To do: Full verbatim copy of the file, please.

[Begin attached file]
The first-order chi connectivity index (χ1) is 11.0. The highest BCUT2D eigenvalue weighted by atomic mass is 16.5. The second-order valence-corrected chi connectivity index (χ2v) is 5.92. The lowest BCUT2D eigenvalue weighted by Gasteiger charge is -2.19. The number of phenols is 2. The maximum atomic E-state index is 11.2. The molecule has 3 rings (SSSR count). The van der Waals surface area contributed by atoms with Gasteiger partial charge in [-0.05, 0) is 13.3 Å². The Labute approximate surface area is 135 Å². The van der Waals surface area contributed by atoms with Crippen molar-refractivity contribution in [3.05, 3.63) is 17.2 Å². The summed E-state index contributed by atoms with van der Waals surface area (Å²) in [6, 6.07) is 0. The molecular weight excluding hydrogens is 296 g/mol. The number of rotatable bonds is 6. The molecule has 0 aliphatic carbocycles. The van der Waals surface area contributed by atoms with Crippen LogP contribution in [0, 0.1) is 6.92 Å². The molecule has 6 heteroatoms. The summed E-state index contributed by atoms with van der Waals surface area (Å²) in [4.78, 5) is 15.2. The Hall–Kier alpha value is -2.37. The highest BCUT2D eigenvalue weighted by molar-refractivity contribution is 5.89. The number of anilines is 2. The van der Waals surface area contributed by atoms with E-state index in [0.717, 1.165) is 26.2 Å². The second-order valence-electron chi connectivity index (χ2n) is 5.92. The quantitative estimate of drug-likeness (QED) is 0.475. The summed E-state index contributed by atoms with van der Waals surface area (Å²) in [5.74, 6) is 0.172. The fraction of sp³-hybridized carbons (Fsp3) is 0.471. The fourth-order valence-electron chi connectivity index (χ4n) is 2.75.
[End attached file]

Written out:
The first-order chi connectivity index (χ1) is 11.0. The highest BCUT2D eigenvalue weighted by atomic mass is 16.5. The second-order valence-corrected chi connectivity index (χ2v) is 5.92. The lowest BCUT2D eigenvalue weighted by Gasteiger charge is -2.19. The number of phenols is 2. The maximum atomic E-state index is 11.2. The molecule has 3 rings (SSSR count). The van der Waals surface area contributed by atoms with Gasteiger partial charge in [-0.05, 0) is 13.3 Å². The Labute approximate surface area is 135 Å². The van der Waals surface area contributed by atoms with Crippen molar-refractivity contribution in [3.05, 3.63) is 17.2 Å². The summed E-state index contributed by atoms with van der Waals surface area (Å²) in [6, 6.07) is 0. The molecular weight excluding hydrogens is 296 g/mol. The number of rotatable bonds is 6. The molecule has 0 aliphatic carbocycles. The van der Waals surface area contributed by atoms with Crippen LogP contribution in [0, 0.1) is 6.92 Å². The molecule has 6 heteroatoms. The summed E-state index contributed by atoms with van der Waals surface area (Å²) in [4.78, 5) is 15.2. The Hall–Kier alpha value is -2.37. The highest BCUT2D eigenvalue weighted by molar-refractivity contribution is 5.89. The number of anilines is 2. The van der Waals surface area contributed by atoms with E-state index in [0.717, 1.165) is 26.2 Å². The second-order valence-electron chi connectivity index (χ2n) is 5.92. The quantitative estimate of drug-likeness (QED) is 0.475. The summed E-state index contributed by atoms with van der Waals surface area (Å²) in [5.74, 6) is 0.172. The fraction of sp³-hybridized carbons (Fsp3) is 0.471. The fourth-order valence-electron chi connectivity index (χ4n) is 2.75.